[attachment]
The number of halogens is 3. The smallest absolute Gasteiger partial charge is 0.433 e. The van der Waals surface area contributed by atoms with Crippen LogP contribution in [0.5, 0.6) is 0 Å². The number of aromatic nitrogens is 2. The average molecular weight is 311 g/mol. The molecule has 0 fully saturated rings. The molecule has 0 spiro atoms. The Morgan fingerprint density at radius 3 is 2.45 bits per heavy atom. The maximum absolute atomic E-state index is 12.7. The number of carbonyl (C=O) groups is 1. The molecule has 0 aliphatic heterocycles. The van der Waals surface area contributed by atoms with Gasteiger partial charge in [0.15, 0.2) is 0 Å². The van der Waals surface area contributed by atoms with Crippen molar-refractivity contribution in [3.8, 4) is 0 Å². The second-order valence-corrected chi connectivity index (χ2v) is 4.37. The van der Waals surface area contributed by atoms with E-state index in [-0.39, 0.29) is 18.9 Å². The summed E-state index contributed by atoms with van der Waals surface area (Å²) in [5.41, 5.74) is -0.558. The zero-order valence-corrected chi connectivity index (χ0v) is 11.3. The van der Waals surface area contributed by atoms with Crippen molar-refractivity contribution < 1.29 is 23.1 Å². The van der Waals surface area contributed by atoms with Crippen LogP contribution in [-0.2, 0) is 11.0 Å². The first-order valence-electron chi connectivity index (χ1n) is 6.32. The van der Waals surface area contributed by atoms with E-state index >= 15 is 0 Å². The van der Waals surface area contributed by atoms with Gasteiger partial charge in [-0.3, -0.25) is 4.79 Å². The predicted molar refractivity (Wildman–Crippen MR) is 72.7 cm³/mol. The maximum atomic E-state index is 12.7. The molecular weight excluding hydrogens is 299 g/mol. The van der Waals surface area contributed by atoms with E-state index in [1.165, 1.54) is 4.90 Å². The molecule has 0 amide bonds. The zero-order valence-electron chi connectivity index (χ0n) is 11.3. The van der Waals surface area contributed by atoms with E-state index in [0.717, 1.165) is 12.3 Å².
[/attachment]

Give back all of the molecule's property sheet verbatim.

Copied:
The number of halogens is 3. The smallest absolute Gasteiger partial charge is 0.433 e. The van der Waals surface area contributed by atoms with Crippen LogP contribution in [0.5, 0.6) is 0 Å². The number of aromatic nitrogens is 2. The average molecular weight is 311 g/mol. The molecule has 0 fully saturated rings. The molecule has 0 spiro atoms. The Morgan fingerprint density at radius 3 is 2.45 bits per heavy atom. The maximum absolute atomic E-state index is 12.7. The number of carbonyl (C=O) groups is 1. The molecule has 0 aliphatic heterocycles. The van der Waals surface area contributed by atoms with Gasteiger partial charge in [0.15, 0.2) is 0 Å². The van der Waals surface area contributed by atoms with Crippen molar-refractivity contribution in [3.8, 4) is 0 Å². The second-order valence-corrected chi connectivity index (χ2v) is 4.37. The van der Waals surface area contributed by atoms with E-state index in [-0.39, 0.29) is 18.9 Å². The summed E-state index contributed by atoms with van der Waals surface area (Å²) in [5.41, 5.74) is -0.558. The zero-order valence-corrected chi connectivity index (χ0v) is 11.3. The van der Waals surface area contributed by atoms with Crippen molar-refractivity contribution < 1.29 is 23.1 Å². The van der Waals surface area contributed by atoms with Crippen LogP contribution in [-0.2, 0) is 11.0 Å². The first-order valence-electron chi connectivity index (χ1n) is 6.32. The van der Waals surface area contributed by atoms with E-state index >= 15 is 0 Å². The van der Waals surface area contributed by atoms with Gasteiger partial charge in [-0.3, -0.25) is 4.79 Å². The predicted molar refractivity (Wildman–Crippen MR) is 72.7 cm³/mol. The maximum atomic E-state index is 12.7. The molecular weight excluding hydrogens is 299 g/mol. The van der Waals surface area contributed by atoms with E-state index in [1.165, 1.54) is 4.90 Å². The molecule has 0 amide bonds. The zero-order valence-electron chi connectivity index (χ0n) is 11.3. The van der Waals surface area contributed by atoms with E-state index in [0.717, 1.165) is 12.3 Å².